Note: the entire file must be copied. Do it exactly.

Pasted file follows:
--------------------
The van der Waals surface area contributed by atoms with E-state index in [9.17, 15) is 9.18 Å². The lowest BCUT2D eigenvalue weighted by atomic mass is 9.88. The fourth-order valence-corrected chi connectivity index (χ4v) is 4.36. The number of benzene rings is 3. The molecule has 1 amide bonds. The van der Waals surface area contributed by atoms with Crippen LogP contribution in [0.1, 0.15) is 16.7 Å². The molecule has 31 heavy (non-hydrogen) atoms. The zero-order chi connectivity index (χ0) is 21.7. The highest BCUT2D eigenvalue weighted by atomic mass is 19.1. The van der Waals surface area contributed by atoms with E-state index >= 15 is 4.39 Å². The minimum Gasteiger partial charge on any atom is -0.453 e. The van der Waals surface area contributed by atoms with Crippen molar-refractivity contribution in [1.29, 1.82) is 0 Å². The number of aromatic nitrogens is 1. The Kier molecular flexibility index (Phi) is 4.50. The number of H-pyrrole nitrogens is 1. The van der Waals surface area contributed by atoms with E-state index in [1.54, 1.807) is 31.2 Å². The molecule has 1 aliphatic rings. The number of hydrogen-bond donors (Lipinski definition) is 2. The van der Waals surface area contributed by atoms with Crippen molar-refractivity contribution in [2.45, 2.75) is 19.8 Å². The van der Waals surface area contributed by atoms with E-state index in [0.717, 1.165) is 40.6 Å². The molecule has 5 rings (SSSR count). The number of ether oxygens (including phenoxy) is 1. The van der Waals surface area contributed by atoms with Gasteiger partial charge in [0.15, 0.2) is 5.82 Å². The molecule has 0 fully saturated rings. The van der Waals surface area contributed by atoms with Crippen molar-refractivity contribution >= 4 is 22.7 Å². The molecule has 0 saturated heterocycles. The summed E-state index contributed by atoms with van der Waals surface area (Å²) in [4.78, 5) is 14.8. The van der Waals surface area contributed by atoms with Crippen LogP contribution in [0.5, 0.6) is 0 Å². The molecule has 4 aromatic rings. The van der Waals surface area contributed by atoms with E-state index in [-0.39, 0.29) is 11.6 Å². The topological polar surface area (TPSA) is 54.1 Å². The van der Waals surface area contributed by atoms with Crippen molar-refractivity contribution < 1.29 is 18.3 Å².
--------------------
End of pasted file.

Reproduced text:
The van der Waals surface area contributed by atoms with E-state index in [9.17, 15) is 9.18 Å². The lowest BCUT2D eigenvalue weighted by atomic mass is 9.88. The fourth-order valence-corrected chi connectivity index (χ4v) is 4.36. The number of benzene rings is 3. The molecule has 1 amide bonds. The van der Waals surface area contributed by atoms with Crippen LogP contribution in [0.1, 0.15) is 16.7 Å². The molecule has 31 heavy (non-hydrogen) atoms. The zero-order chi connectivity index (χ0) is 21.7. The highest BCUT2D eigenvalue weighted by atomic mass is 19.1. The van der Waals surface area contributed by atoms with E-state index >= 15 is 4.39 Å². The minimum Gasteiger partial charge on any atom is -0.453 e. The van der Waals surface area contributed by atoms with Crippen molar-refractivity contribution in [1.29, 1.82) is 0 Å². The number of aromatic nitrogens is 1. The Kier molecular flexibility index (Phi) is 4.50. The number of H-pyrrole nitrogens is 1. The van der Waals surface area contributed by atoms with E-state index in [1.54, 1.807) is 31.2 Å². The molecule has 1 aliphatic rings. The number of hydrogen-bond donors (Lipinski definition) is 2. The van der Waals surface area contributed by atoms with Crippen molar-refractivity contribution in [2.45, 2.75) is 19.8 Å². The van der Waals surface area contributed by atoms with E-state index in [0.717, 1.165) is 40.6 Å². The molecule has 5 rings (SSSR count). The number of ether oxygens (including phenoxy) is 1. The van der Waals surface area contributed by atoms with Gasteiger partial charge in [0.15, 0.2) is 5.82 Å². The molecule has 0 fully saturated rings. The van der Waals surface area contributed by atoms with Crippen molar-refractivity contribution >= 4 is 22.7 Å². The molecule has 0 saturated heterocycles. The summed E-state index contributed by atoms with van der Waals surface area (Å²) in [4.78, 5) is 14.8. The van der Waals surface area contributed by atoms with Crippen LogP contribution in [0.5, 0.6) is 0 Å². The molecule has 4 aromatic rings. The van der Waals surface area contributed by atoms with E-state index in [-0.39, 0.29) is 11.6 Å². The topological polar surface area (TPSA) is 54.1 Å². The van der Waals surface area contributed by atoms with Crippen molar-refractivity contribution < 1.29 is 18.3 Å².